“Toronto had a North American movie premiere last night fit to make the most premiere-hardened citizen of glamorous Hollywood lift his eyebrows,” gushed the Globe and Mail when the Odeon opened on September 9, 1948. “It was what they call a ‘brilliant premiere,’ noted the Star. “That is to say, a lot of people gathered in the lobby to exchange small talk.” British actors Trevor Howard and Patricia Roc provided the star power, with the latter joking that the theatre was “really too good for Canada. We have nothing as grand in London, and if you don’t want it—well, we’ll just take it home with us.” Howard played upon his mother’s Canadian roots, noting that when Odeon offered to invite his local relatives to the opening, sixty-two responded. After a few words from assorted dignitaries on stage, the curtain drew back and the audience saw the Canadian premiere of David Lean’s version of Oliver Twist.

As the Odeon chain spread throughout Toronto, it ceased making sense to refer to this theatre simply as the Odeon, so its name was officially changed to the Odeon Carlton in 1956. Business continued to be brisk for the next decade—several accounts from around the time it closed referred to a successful run of Thunderball during the winter of 1966 that saw a steady stream of sold-out crowds during the seven daily opportunities to see 007 in action. The theatre also proved to be the last movie house in Toronto to regularly entertain the audience with live organ music from the “magnificent console” its ads touted.

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Odeon Carlton, summer 1972. Photo by F. Ellis Wiley. City of Toronto Archives, Fonds 124, File 2, Item 158.

By the early 1970s, the theatre’s size worked against it. Average weeknight crowds of two hundred and fifty patrons were not enough to pay the bills, so the site was sold to a developer. Burt Reynolds was the last star to grace the Carlton’s screen when White Lightning entertained the closing night crowd on September 27, 1973. When organist Colin Corbett played a farewell number, audience members rushed to the stage to ask for more. The credit roll was aborted and Corbett resumed playing tunes like “Auld Lang Syne.”

The imminent threat of demolition provoked a last minute rush of ideas on preserving the theatre. Alderman Art Eggleton spearheaded an unsuccessful attempt by city council to apply a heritage designation to stave off the wrecking ball, while the Canadian Opera Company proposed to convert the Carlton into an opera house/ballet venue. While opera officials had starry-eyed visions of the possibilities that the site offered (mostly because it wasn’t the O’Keefe Centre), National Ballet of Canada Artistic Director Celia Franca had a clearheaded view of the situation. She felt the rush to look at the Carlton was an emotional one based on the circumstances and that nobody had investigated the site too deeply. Despite a few protests and notions among city councillors to expropriate the property, demolition began in late November. The seats were passed around to other Odeon cinemas and a theatre chain in Vancouver, while the organ was shipped to Queens University and installed at Jock Harty Arena.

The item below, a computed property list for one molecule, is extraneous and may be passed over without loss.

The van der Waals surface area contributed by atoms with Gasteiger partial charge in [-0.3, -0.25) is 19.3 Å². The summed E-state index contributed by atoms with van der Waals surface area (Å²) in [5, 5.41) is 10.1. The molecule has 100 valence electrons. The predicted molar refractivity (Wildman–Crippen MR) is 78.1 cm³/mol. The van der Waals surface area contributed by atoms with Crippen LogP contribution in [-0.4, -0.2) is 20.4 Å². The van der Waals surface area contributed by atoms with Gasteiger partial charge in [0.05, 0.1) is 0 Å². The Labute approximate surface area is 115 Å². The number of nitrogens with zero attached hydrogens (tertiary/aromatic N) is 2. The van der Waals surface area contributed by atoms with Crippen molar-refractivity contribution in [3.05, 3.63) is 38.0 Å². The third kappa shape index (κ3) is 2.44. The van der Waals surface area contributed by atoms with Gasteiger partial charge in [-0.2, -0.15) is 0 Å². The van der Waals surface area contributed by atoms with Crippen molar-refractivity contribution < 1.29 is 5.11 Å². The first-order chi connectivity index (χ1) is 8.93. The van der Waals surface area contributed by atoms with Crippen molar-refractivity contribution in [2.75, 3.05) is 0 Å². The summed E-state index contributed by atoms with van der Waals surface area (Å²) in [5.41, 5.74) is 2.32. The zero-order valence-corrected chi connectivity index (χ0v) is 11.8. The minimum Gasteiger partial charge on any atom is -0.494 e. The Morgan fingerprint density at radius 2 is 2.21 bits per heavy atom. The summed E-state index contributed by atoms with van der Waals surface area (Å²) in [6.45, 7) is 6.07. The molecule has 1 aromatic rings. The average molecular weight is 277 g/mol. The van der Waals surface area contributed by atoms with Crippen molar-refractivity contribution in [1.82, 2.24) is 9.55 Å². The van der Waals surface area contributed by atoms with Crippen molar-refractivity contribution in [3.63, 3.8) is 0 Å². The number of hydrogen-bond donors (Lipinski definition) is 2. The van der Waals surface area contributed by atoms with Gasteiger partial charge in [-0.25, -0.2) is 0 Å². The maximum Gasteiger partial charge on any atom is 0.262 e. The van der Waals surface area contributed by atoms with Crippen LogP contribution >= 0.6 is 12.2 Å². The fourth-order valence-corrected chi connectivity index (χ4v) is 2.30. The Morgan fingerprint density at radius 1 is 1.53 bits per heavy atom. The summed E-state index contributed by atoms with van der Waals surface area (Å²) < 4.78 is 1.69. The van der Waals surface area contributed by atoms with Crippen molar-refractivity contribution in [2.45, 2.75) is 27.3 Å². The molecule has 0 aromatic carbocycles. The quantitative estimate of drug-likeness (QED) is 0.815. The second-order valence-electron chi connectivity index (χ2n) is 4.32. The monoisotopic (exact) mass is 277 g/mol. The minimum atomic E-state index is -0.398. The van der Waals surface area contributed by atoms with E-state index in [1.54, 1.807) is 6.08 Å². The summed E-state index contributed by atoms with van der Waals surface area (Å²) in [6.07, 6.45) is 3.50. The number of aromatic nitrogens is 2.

Cinemaphiles would have to wait until 1981 for films to show again at 20 Carlton, although the address was now applied to a new building slightly east of the original.

Additional material from Palaces of the Night: Canada’s Grand Theatres by John Lindsay (Toronto: Lynx Images, 1999) and the following newspapers: the September 10, 1948, October 6, 1973, and November 24, 1973 editions of the Globe and Mail; and the September 10, 1948, and November 23, 1973 editions of the Toronto Star.

UPDATE

The Carlton’s closure was shortlived, as it reopened under new management in June 2010. As of November 2017, it’s still in business. The Canadian Contemporary Dance Theatre currently occupies 509 Parliament.

BEHIND THE SCENES

If you compare this version of the post to the original, you may notice some changes. Some are subtle, like moving around images. One isn’t: replacing the original lead image, which was a contemporary shot of 509 Parliament with an archival photo. By this time, I was starting to use Torontoist’s great pool of photographers for images where appropriate. There may be some cases in upcoming posts where I’ll reach out to the photographers to ask permission to use their shots, otherwise you should expect substitutions of images I took or relevant archival material.